The translation of a best-selling novel to a film adaptation is not always an easy task. Hungry for ratings while making sure that only the essential stuff is packed in the movie, the original work is not always served with justice when it comes to making films. The following are the 15 movie adaptions that missed important stuff:
15. V For Vendetta (2005)
Call him a freedom fighter or an anarchist, V is one anti-hero that moviegoers and comic book readers adore too much. Perhaps the finest character of Vertigo Comics, his 2006 political thriller movie V For Vendetta was based upon the graphic novel of the same name.
The movie made several changes from the novel the most notable one being Inspector Finch finding out V’s plans by trying out LSD in a concentration camp while in the movie, the law-men sympathize with the criminal and even help him.
14. Abraham Lincoln: Vampire Hunter (2012)
After President Abraham Lincoln leaves for Ford’s Theatre, the movie leaps forward to the present time and ends right there. However, the novel Abraham Lincoln: Vampire Hunter had much more interesting to offer. After leaving for Ford’s Theatre, Lincoln is assassinated.
Unlike the movie, the novel leaps a century later when Henry Sturges and Lincoln attend Martin Luther King, Jr.’s “I Have a Dream” speech at the Lincoln Memorial. The President did die but was resurrected as a vampire by Henry who believed that:
“some men are just too interesting to die”.
13. A Clockwork Orange (1971)
The movie ends with Alex in a hospital being de-conditioned but there is more to the story in the novel written by Anthony Burgess.
The final chapter reveals that the sociopath was not really cured but became tired of his violent and reckless ways as he grew older. In fact, Alex desired to be a productive member of society and start a family.
12. Fight Club (1999)
Directed by David Fincher, Fight Club ended with the narrator shooting through his cheek in order to kill Tyler Durden and sees the buildings collapsing while holding Marla Singer’s hand.
Nothing like that happens in the novel of the same name by Chuck Palahniuk. After he shoots himself, the narrator wakes up in a hospital and sees the staff. They reveal themselves to be the members of Project Mayhem who are expecting Tyler to return.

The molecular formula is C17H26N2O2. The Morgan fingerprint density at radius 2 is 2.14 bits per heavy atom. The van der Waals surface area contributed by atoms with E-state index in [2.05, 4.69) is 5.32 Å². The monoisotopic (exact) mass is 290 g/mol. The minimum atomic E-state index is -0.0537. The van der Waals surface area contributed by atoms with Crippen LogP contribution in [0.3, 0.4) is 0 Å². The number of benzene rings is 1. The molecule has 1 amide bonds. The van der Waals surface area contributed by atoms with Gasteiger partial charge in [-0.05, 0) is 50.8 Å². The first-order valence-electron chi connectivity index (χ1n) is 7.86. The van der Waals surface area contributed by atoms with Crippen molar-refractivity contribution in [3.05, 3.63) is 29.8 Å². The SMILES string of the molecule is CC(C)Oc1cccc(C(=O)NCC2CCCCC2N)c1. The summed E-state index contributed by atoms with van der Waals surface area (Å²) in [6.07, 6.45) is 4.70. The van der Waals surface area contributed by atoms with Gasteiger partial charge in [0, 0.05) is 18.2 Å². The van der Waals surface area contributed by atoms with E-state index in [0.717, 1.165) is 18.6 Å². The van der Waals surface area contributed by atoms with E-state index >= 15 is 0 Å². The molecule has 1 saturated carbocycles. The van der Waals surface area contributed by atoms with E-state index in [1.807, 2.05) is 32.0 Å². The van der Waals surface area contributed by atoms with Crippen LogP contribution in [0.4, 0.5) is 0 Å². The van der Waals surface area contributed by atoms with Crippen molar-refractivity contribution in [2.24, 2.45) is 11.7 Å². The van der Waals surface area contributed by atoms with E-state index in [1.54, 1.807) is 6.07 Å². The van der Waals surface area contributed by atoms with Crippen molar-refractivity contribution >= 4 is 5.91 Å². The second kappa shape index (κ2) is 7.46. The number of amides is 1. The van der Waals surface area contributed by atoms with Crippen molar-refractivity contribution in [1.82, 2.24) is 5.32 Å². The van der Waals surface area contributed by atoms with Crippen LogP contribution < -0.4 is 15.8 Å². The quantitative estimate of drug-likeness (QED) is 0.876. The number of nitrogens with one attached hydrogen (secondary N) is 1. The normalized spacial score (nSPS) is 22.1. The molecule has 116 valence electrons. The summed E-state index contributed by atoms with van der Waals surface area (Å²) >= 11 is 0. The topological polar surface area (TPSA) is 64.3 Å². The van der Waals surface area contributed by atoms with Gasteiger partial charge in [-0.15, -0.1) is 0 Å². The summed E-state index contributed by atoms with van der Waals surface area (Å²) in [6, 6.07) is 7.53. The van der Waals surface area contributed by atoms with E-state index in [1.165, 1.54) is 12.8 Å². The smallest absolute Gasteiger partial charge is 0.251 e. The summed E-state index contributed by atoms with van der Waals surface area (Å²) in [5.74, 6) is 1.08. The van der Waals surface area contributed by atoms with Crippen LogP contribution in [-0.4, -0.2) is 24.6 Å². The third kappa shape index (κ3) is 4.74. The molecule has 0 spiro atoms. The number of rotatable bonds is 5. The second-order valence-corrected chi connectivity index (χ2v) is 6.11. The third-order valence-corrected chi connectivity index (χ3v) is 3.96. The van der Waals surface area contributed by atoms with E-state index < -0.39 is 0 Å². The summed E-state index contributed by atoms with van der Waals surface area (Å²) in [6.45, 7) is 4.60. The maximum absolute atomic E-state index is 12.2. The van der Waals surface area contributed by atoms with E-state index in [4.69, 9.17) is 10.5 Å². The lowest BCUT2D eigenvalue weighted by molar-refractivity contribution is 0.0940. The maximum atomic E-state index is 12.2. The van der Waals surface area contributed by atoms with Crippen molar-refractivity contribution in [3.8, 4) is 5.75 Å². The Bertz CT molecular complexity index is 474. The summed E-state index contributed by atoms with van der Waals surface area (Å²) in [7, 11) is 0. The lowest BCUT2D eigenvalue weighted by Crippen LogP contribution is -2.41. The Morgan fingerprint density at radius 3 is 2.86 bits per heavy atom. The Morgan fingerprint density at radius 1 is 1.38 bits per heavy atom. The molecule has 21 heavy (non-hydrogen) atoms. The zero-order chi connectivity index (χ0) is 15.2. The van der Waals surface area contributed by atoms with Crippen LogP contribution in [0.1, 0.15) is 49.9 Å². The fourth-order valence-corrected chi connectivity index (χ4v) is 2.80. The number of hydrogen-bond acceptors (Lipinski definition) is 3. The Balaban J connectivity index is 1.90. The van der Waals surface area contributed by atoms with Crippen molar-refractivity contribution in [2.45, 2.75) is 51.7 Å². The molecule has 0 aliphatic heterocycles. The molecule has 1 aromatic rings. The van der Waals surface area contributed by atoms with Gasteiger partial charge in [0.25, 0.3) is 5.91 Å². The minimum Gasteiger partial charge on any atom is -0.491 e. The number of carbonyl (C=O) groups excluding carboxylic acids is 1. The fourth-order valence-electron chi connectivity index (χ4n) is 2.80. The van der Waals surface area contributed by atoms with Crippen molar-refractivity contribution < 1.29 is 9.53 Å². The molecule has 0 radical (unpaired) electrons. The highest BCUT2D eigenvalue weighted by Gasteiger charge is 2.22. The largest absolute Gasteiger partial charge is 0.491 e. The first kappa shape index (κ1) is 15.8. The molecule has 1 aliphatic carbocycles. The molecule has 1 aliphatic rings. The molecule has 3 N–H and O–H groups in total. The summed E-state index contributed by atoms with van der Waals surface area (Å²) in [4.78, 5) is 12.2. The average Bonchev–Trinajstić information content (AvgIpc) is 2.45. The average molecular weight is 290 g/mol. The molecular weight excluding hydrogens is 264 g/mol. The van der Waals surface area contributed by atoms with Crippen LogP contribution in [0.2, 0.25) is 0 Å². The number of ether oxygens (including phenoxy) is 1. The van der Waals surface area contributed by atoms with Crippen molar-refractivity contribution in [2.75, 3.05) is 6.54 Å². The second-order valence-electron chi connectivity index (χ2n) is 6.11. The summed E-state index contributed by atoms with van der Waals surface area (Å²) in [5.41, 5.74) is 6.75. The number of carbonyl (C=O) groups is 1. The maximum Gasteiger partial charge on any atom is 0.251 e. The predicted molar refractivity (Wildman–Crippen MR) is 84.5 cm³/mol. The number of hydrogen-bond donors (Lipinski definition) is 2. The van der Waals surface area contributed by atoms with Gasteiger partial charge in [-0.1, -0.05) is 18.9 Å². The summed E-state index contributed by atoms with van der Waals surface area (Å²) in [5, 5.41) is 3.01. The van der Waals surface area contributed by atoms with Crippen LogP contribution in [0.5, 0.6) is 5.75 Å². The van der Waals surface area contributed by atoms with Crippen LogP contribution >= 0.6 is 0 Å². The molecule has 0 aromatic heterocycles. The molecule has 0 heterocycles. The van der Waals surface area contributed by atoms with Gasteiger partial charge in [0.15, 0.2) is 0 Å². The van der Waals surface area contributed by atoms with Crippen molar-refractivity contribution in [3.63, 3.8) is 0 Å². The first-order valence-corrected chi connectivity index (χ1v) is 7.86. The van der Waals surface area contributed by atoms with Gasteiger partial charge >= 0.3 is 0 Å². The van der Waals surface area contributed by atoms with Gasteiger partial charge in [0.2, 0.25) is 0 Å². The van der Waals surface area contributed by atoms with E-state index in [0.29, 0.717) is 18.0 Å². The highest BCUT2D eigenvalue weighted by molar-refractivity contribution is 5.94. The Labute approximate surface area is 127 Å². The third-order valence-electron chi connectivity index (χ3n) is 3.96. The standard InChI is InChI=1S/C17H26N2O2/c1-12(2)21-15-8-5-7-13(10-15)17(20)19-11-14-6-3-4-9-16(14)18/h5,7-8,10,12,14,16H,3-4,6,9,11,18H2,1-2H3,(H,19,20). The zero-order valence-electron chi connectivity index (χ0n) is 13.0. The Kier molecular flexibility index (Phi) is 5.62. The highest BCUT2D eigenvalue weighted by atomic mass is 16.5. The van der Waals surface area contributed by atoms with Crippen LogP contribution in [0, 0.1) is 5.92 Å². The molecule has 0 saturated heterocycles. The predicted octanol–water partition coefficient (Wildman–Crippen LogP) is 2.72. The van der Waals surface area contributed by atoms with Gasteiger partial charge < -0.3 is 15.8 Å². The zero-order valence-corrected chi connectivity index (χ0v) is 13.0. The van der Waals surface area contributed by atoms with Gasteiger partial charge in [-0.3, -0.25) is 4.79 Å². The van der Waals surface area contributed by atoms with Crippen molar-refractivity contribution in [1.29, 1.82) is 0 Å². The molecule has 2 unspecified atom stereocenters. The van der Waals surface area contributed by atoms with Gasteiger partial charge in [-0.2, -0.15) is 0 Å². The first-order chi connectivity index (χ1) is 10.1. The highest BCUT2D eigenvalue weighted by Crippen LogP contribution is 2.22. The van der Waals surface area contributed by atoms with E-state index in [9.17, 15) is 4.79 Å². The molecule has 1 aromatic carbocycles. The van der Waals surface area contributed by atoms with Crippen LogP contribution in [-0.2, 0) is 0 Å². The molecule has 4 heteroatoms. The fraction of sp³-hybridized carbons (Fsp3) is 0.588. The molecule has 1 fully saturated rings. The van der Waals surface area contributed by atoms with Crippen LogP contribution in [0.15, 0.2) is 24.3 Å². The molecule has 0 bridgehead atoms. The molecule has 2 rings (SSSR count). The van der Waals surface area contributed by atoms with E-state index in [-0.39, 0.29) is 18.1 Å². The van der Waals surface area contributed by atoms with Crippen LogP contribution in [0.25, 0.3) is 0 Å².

11. Malcolm X (1992)
Directed by Spike Lee, the 1992 biographical film Malcolm X was a great presentation of the African-American human rights activist. Starring Denzel Washington in the title role, it was arguably his greatest performance ever.
Based upon The Autobiography of Malcolm X, the movie missed the part about how the Muslim Minister took the underdog boxer Cassius Clay – who would later become Muhammad Ali and win the World Heavyweight Championship under his wing and convinced him to join the Nation of Islam.
10. The Avengers (2012)
Receiving critical acclaim and making a ton of money, The Avengers was an innovation in superhero movies as it teamed up some of the greatest Marvel Comics superheroes of all time: Iron Man, Captain America, Thor, Hulk, Hawkeye, and Black Widow.
Believe it or not, not all of them were the first recruits of the superhero team in the comics like Captain America, Hawkeye, and Black Widow were not in it. Ant-Man and Wasp were. Due to being overshadowed by the ones shown in the movie, Marvel Studios made the right choice to snub them from the team.
9. The Silence of the Lambs (1991)
Unlike the rest of the entries, The Silence of the Lambs is known for its great accuracy in its translation from novel to movie so why is it even on the list? Because of a slightly altered yet iconic quote said by Dr. Hannibal Lecter.
When Agent Clarice Starling visits the cannibal in the Baltimore State Hospital for the Criminally Insane, Lecter states,
“A census taker once tried to test me. I ate his liver with some fava beans and a nice chianti.”
However, Lecter never says chianti in the novel. Instead, he says Amarone.
8. X-Men: Days of Future Past (2014)
Beginning to stale, the X-Men franchise needed a savior and luckily, director Bryan Singer arrived to save the day and came up with an awesome film adaptation of the comic book storyline X-Men: Days of Future Past.
Wolverine goes into the past to confront familiar young mutants including arch-rivals Professor X and Magneto and convinces them to work together in order to prevent the extinction of their species.